Thursday, May 30, 2019

If Snoqualmie Falls were a Model Train Layout ...

"Completely unrealistic!"
If the Snoqualmie Falls area in Washington State near Seattle were a model train layout, the builder would likely get a bunch of compliments for a work well done.  However, many serious modelers would also comment on the use of common compression techniques to fit the scene in the available space.

There's a big river with tracks right next to it. As we approach the forest, there are a couple of section houses above the rail line. Then we have of course the huge waterfall and associated canyon, yielding a dramatic cliff scene.

On top of this cliff is more forest and the rail line navigates around the top of the cliff through the trees in a very tight curve over a couple concrete bridges.

The river continues from the bottom of the waterfall with water moving quickly over a rock-cluttered river bed.

To top it all off, as the tracks continue towards Seattle they cross a forested valley high above the tree tops on a high wood-timbered trestle.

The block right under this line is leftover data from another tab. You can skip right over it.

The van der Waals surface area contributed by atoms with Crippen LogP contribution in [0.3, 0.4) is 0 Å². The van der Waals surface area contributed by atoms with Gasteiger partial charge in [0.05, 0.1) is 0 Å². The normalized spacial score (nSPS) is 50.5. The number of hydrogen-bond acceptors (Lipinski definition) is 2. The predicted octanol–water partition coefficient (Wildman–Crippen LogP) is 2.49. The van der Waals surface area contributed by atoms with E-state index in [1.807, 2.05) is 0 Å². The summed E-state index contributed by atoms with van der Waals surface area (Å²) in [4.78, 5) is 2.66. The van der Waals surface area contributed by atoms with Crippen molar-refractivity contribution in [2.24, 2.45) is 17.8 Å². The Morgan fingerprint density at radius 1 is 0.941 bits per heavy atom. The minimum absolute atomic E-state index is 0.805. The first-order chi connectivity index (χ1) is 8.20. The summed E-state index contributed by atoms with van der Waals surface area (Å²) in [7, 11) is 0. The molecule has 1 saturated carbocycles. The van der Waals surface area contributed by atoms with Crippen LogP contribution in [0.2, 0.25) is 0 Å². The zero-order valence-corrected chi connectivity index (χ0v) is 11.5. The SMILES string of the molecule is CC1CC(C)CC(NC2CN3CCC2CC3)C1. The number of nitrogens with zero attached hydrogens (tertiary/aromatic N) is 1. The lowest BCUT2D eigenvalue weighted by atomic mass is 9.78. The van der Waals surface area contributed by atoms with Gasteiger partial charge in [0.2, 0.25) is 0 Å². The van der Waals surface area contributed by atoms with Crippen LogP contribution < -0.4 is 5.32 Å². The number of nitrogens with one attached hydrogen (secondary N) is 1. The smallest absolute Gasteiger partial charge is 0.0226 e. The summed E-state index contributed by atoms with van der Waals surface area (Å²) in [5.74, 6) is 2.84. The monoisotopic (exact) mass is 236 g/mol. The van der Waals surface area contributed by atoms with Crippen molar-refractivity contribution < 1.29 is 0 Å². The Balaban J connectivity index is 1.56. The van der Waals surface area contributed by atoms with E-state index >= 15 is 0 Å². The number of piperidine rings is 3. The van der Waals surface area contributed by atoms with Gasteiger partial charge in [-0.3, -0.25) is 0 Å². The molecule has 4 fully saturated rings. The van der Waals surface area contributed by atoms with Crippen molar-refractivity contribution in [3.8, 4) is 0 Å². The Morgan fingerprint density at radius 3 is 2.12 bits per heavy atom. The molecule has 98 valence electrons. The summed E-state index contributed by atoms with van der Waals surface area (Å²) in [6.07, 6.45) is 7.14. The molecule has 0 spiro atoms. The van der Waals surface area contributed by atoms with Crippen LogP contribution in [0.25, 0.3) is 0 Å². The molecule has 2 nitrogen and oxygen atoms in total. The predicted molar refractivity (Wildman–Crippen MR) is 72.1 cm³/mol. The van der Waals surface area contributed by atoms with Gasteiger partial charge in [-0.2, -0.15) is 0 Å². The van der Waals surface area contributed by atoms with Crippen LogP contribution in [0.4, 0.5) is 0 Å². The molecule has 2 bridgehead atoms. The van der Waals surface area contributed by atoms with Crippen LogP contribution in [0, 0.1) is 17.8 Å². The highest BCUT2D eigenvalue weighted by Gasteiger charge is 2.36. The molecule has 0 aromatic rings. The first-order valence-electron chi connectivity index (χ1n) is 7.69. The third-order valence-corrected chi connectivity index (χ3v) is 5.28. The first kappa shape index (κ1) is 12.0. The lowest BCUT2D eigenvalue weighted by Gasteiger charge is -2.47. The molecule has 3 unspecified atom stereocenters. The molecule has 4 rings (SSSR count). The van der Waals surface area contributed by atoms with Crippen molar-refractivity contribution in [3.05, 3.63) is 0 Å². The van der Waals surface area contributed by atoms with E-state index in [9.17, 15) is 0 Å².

Here's the area on Google Maps:

This used to be the original alignment of the Seattle, Lake Shore, & Eastern Railway, whose remnants at the other end I explored in Seattle before. Today the tracks are used by the Northwest Railway Museum for excursion trains between Snoqualmie and North Bend.

BNSF trains use the former Great Northern alignment on their way to the Cascade Tunnel under Stevens Pass to the north, and the former Northern Pacific alignment and tunnel at Stampede Pass to the south.


Ken said...

Nice write up, but one correction on the narrative: the BNSF runs on the former NP over Stampede Pass to the south and on the former GN over Stevens Pass to the north. None of the old Milwaukee line is currently in service.

If you're ever there on a weekend, the Northwest Railway Museum offers train rides out to the end of track giving riders a nice view of the lower valley.

Bernhard Beck said...

Thank you, Ken. I very much appreciate the extra details and have updated the text accordingly.
As far as I can tell the SLS&E never made it over the Cascades, so I assume this line was mostly run like a branch line.